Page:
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17 things Stella Young wanted you to know

Stella Young, who has died at the age of 32, was a passionate, provocative and funny activist for disabled people. Here are 17 things she wanted people to know

Author: Matthew Liddy, abc.net.au Published: 2014-12-24 16-20-00 Viewed, times: 1471
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I started calling myself a disabled woman, and a crip. A good 13 years after 17-year-old me started saying crip, it still horrifies people. I do it because it's a word that makes me feel strong and powerful.

Half of all people with disabilities [in Australia] live near or below the poverty line. Less than 40 per cent of us participate in the workforce ... In fact, Australia ranks last among the OECD countries when measured on quality of life for people with disabilities.

I dance as a political statement, because disabled bodies are inherently political, but I mostly dance for all the same reasons anyone else does: because it heals my spirit and fills me with joy.

Stella Young, on dancing and disabled bodies

These mages - there are lots of them out there - they are what we call inspiration porn. And I use the term porn deliberately because they objectify one group of people for the benefit of another group of people.

That quote, 'the only disability in life is a bad attitude', the reason that's bullshit is ... No amount of smiling at a flight of stairs has ever made it turn into a ramp. No amount of standing in the middle of a bookshelf and radiating a positive attitude is going to turn all those books into braille.

I don't think the question is whether or not Australia can afford to do this. It's how much longer can we afford not to.

I want to live in a world where we don't have such low expectations of disabled people that we are congratulated for getting out of bed and remembering our own names in the morning. I want to live in a world where we value genuine achievement for disabled people.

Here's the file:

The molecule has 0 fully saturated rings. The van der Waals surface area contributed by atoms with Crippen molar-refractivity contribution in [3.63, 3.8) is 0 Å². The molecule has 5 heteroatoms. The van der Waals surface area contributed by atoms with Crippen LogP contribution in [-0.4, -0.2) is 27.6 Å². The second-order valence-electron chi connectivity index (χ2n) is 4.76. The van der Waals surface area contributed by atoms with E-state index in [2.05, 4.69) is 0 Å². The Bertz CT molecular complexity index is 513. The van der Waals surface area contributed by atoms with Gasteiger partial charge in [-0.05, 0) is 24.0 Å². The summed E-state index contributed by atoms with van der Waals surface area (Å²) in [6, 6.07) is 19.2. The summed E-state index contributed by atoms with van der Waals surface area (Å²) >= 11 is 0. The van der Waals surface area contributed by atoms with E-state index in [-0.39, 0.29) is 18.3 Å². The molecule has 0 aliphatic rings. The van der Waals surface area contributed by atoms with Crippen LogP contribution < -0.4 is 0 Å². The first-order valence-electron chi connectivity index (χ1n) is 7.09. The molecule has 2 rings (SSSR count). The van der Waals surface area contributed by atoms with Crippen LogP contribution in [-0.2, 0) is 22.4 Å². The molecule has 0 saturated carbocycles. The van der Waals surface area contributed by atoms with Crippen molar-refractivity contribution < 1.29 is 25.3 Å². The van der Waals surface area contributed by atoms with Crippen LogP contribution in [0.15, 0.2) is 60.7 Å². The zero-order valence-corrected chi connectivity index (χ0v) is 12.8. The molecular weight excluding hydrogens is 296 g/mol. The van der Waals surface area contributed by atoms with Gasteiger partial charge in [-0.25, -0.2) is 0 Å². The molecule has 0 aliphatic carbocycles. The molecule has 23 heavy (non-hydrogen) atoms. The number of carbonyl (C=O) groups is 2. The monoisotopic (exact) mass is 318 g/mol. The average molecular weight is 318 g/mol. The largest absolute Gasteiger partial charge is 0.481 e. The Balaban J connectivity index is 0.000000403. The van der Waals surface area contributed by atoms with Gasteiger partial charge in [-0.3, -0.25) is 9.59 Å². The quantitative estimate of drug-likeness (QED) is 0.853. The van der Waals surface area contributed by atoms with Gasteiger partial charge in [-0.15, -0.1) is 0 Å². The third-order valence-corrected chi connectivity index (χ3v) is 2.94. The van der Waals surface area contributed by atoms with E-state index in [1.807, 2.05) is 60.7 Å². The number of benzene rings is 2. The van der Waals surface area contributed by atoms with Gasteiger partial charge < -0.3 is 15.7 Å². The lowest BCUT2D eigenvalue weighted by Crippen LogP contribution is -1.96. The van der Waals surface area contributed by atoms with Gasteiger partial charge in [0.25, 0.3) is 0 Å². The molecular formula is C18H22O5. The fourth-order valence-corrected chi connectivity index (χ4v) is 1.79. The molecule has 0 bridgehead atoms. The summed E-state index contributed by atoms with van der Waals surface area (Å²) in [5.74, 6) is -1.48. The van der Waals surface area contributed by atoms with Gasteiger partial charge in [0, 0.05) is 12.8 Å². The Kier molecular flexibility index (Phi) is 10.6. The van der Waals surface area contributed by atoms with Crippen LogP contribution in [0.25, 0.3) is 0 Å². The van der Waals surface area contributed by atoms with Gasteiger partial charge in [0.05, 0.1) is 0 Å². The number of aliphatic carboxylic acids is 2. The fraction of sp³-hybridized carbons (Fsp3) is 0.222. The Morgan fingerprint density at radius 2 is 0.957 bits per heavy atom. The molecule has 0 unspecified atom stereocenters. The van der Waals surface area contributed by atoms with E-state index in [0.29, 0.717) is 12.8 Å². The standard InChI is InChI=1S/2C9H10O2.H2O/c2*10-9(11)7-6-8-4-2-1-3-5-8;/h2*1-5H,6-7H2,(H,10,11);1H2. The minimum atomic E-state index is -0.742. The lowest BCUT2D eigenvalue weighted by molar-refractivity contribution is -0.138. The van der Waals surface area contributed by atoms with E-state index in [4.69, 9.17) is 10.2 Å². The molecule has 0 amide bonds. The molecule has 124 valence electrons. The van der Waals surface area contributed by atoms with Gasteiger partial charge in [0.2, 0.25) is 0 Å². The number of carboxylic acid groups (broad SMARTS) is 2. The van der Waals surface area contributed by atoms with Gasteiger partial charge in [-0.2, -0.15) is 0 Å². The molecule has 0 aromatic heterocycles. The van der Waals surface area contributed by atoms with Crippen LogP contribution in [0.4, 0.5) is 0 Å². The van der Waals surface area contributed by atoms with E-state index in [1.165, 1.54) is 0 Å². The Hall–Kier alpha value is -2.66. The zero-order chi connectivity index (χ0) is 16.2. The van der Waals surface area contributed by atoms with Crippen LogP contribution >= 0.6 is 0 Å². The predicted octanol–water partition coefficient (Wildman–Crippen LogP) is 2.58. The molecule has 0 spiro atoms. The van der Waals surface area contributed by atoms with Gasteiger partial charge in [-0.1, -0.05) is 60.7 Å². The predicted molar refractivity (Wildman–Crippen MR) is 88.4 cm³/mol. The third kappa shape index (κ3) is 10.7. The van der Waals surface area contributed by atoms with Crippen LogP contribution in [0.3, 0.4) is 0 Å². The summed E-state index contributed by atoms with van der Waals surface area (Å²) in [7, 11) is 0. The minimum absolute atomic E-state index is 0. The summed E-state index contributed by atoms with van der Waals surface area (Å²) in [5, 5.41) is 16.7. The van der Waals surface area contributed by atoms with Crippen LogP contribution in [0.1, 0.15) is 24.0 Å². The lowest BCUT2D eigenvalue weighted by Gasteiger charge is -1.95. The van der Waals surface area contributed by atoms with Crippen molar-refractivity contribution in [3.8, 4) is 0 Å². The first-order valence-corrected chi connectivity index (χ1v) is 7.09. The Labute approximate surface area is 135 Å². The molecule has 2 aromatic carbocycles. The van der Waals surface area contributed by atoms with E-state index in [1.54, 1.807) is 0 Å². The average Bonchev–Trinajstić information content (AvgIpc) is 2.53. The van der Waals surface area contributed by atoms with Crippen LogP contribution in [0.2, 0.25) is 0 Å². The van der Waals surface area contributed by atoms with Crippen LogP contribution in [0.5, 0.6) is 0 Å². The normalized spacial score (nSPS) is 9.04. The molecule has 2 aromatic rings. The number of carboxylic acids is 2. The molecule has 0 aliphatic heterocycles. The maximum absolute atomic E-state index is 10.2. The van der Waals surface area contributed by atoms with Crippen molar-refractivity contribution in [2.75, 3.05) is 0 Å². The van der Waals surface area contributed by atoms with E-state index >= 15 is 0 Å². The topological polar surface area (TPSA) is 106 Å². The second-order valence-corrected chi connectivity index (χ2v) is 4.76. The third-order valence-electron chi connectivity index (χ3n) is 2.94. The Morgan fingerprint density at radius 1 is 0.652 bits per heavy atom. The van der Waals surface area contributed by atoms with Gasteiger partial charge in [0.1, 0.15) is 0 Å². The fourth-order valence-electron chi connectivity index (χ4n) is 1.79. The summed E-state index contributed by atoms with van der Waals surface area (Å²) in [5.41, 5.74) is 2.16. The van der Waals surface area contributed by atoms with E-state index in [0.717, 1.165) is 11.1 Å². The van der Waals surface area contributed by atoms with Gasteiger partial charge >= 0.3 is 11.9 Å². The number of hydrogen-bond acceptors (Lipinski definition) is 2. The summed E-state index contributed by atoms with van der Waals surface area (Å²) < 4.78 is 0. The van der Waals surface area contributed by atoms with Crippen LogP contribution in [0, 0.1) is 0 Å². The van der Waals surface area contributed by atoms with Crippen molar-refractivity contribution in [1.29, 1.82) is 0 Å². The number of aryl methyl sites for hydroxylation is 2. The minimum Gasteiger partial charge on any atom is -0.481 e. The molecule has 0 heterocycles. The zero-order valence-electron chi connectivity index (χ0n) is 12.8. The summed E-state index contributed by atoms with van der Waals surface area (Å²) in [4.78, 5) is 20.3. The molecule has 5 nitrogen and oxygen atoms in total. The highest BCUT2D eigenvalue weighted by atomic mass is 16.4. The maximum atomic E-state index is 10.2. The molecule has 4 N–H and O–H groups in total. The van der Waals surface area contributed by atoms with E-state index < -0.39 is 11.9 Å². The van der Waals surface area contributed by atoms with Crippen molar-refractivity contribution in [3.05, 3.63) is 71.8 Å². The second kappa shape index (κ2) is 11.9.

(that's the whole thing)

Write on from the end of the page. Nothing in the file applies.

It doesn't matter how we got like this. Really. If you're just sitting next to one of us on the train, or taking our order at a cafe, you don't actually need to know.

Just because we are hanging out with a non-disabled person doesn't mean they are a carer. Disabled people have friends, partners, kids, parents, siblings and families just like everyone else.

Stella Young delivers another lesson to the ambulant

Disabled people are not nice and grateful all the time; we get pissed-off when things don't go our way, just like everyone else.

Your kids are going to stare. And that's perfectly okay ... If you tell them not to stare, or discourage them from asking questions because you think it might upset us, you're teaching them that looking different is something to be ashamed of. It's not.

I've been an atheist for a long time - ever since I first heard that there was only a stairway to heaven.

While [Peter Singer] may see value in the life I'm living now, and may even treat me as an equal, he still believes that on the balance of things, parents and doctors should be given the choice to end lives like mine before they get tricky. For me, and for many other people with disabilities, it's personal.

Stella Young responds to philosopher Peter Singer's view that parents should be given the choice to have their disabled babies killed after they are born

We get so few opportunities to publicly and raucously celebrate our community and the amazing contributions people with disabilities make. The Paralympics are ours. Hands off.

I promise to grab every opportunity with both hands, to say yes as often as I can, to take risks, to scare myself stupid, and to have a shitload of fun.

I've never thought I was going to die young. But I'm aware, sometimes painfully so, that there are people who do.

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